Offensive woes make sense when the leader has yet to take his place. When screens resemble open windows and the running game looks more like trudging, well, much of that can improve with practice. On defense, it feels different. Missed tackles and loose coverage can be expected during the preseason, yet to see them on a consistent basis with the first team has to give fans pause. Next week will give a better idea whether or not Sunday’s performance was an aberration. If New England dog paddles while Philadelphia freestyles, this could turn into a long preseason (though some might say it has already).

Time to attempt optimism. Herewith, five positives from a rough night:

Richard Seymour. Yes, New England’s rushing defense left something to be desired (like the design of the Edsel, say, or the planning for the Donner party. I could go on). Seymour was seen forcing double-teams and pressuring the quarterback on a few occasions. Again, let’s watch next week, but this could provide a preview as to how his improved health will better his performance this year.

Remember: optimism. Smiles, everyone, smiles.

O’Connell. After his opening interception, O’Connell kept his head and led the Patriots for their only touchdown of the game, setting up Heath Evans’ one-yard plunge with a 17-yard completion to C. J. Jones. O’Connell converted a fourth down on the drive and used his feet to positive effect. With the scarcity of Gutierrez’s playing time, and the iffy performance of Cassel (hold on: is “iffy” an expletive? I think I meant something else), O’Connell has shown the awareness and poise of a solid rookie prospect. Of course, he hopes to develop at the rate of a summer movie protagonist in a montage, but so far he shows as much promise as any Patriots rookie QB.

And don’t go giving me that “I-knew-Tom-Brady-was-going-to-be-great” stuff. Get in line behind the “Start-Bledsoe-now” crowd and the “We-should-use-Michael-Bishop-more” group. You know who you are.

Matthew Slater. Let’s see: Ellis Hobbs returned two kicks for just over 20 yards each. Ho, hum. Slater returned his first kick for 27 yards. He appeared on the edge of breaking a long gain each time. Add to that the fact that he’s first on the scene during most kicks (eliciting a penalty on punt coverage), and the special teams ace has come as advertised. My only request to special teams coach Brad Seely: let Slater be the starting kick returner. Get your foot off the brake. Put some nitrous in the tank. Use another car metaphor; whatever, just put in Slater.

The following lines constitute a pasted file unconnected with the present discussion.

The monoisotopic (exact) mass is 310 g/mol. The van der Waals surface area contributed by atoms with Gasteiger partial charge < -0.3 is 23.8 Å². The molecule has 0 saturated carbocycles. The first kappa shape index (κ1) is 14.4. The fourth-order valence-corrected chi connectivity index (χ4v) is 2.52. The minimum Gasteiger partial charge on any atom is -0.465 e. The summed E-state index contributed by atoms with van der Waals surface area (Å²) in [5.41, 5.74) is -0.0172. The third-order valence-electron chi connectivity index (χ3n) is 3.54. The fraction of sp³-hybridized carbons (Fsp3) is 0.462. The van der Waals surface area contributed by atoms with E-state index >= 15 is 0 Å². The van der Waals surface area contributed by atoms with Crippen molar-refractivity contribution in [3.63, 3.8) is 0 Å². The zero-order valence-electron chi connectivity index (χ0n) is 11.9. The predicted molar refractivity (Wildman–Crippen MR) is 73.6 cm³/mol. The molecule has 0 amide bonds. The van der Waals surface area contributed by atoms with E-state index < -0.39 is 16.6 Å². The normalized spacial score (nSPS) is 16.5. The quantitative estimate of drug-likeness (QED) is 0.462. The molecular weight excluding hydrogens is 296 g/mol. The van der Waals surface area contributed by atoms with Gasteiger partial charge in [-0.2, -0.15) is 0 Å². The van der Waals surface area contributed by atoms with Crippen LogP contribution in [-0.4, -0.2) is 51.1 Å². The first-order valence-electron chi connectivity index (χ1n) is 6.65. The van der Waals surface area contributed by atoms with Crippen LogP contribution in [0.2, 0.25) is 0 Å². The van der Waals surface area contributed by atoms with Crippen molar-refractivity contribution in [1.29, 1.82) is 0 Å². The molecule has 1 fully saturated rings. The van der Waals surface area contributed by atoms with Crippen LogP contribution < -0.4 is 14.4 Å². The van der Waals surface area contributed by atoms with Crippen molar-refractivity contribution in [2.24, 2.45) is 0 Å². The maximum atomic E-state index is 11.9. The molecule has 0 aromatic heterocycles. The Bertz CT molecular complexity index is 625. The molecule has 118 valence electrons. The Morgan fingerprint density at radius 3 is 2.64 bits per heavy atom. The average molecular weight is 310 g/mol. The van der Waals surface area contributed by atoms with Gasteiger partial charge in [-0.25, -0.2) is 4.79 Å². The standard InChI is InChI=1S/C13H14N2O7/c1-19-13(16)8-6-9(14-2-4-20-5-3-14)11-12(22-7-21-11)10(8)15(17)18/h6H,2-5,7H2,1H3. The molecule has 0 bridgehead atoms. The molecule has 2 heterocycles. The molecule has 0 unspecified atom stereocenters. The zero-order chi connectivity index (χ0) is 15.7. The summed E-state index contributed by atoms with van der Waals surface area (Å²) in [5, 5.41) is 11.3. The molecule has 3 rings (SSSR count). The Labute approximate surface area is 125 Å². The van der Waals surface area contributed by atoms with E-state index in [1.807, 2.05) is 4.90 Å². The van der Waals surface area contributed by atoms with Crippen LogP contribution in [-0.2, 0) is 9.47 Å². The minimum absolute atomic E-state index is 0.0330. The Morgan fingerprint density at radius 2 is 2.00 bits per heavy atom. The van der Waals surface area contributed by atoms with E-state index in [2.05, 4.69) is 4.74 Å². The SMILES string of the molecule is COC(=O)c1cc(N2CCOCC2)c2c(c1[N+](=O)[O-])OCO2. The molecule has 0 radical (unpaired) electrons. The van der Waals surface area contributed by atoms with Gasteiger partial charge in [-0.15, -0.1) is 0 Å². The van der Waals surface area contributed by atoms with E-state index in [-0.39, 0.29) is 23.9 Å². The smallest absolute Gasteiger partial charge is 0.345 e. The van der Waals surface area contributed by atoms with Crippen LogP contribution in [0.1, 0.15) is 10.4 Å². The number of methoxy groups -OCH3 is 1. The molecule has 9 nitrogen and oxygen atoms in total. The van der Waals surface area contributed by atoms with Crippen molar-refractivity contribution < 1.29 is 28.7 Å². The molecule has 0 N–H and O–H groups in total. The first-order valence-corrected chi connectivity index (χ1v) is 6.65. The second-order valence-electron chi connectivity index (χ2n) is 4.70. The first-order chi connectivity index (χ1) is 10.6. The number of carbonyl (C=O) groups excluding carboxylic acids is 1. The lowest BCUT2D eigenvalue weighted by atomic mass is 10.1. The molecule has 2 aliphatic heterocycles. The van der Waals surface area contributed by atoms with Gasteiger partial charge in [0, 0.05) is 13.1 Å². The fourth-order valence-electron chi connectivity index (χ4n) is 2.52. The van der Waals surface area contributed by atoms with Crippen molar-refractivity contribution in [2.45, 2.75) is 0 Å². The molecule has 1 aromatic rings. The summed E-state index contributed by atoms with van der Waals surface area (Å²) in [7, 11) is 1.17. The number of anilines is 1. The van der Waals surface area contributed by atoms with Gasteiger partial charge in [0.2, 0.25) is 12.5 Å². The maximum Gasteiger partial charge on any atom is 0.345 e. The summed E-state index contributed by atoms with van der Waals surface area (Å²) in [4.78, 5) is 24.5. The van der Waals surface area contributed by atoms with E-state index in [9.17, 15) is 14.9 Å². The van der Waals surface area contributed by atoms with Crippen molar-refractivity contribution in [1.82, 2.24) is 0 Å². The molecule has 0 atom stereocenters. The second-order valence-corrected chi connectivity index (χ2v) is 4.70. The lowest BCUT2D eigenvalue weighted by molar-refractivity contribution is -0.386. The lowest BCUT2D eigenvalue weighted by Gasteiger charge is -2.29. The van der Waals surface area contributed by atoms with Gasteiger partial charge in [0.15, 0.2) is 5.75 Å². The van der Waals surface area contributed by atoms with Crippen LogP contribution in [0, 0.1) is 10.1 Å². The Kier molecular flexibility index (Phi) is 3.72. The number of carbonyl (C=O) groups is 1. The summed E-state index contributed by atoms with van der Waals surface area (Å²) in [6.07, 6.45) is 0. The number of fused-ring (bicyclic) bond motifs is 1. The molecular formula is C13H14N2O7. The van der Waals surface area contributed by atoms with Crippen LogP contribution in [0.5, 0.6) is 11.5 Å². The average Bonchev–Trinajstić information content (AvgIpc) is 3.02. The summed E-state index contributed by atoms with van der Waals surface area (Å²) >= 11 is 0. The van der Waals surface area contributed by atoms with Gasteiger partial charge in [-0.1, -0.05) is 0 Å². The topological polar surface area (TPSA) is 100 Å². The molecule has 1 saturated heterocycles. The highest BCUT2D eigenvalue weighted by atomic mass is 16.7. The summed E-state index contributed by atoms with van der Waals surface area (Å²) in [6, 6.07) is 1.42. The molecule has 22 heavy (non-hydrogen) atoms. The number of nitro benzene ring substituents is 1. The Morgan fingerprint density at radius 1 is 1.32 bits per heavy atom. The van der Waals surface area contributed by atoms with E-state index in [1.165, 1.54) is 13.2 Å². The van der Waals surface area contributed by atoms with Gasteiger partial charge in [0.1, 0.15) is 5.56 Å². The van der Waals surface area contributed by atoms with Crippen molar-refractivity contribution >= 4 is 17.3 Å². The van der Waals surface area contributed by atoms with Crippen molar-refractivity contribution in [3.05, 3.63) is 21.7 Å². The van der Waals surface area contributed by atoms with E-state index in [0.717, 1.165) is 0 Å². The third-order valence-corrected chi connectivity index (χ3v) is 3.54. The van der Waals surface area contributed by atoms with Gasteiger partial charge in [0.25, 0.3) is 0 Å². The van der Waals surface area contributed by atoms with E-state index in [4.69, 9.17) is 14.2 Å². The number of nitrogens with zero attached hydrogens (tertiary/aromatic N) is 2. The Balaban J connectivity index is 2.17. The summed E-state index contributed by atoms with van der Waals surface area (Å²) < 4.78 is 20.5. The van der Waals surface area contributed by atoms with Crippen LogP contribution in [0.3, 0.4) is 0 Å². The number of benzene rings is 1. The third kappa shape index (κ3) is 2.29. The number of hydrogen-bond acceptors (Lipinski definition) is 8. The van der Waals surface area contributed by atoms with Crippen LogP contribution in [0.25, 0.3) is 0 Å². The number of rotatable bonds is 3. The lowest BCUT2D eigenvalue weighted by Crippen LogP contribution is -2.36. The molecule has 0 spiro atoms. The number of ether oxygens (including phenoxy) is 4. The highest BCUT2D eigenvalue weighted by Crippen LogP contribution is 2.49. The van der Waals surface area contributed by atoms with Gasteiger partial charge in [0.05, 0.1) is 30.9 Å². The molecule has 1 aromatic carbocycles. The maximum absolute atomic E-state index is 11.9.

Gostkowski. A 53-yarder right down the chute! Kickoffs into the end zone! What’s not to like?

It’s still preseason. Yeah, I’m reaching. I was thinking of submitting the rookie linebackers again for your consideration (Jarod Mayo had a couple of nice stops in coverage; Vince Redd had a sack late), but Shawn Crable and Gary Guyton looked as if they missed assignments (Crable on the edge, Guyton in coverage) while Mayo seemed a little off. I wanted to talk about the running of Laurence Maroney, but it appeared that after every scamper for decent yards he got swarmed for a loss on the next play.

Moss and Welker? They’re still Moss and Welker. A positive fact, to be sure, but they shouldn’t have had anything to do with this eyesore in the first place.

No, the best aspects of this game are that it ended and it didn’t count. The Pats will look to regroup and play at home vs. the Eagles. Keep watch to see whether the players approach Preseason Game Three as if it actually means something. We can only hope. In the meantime, stay positive.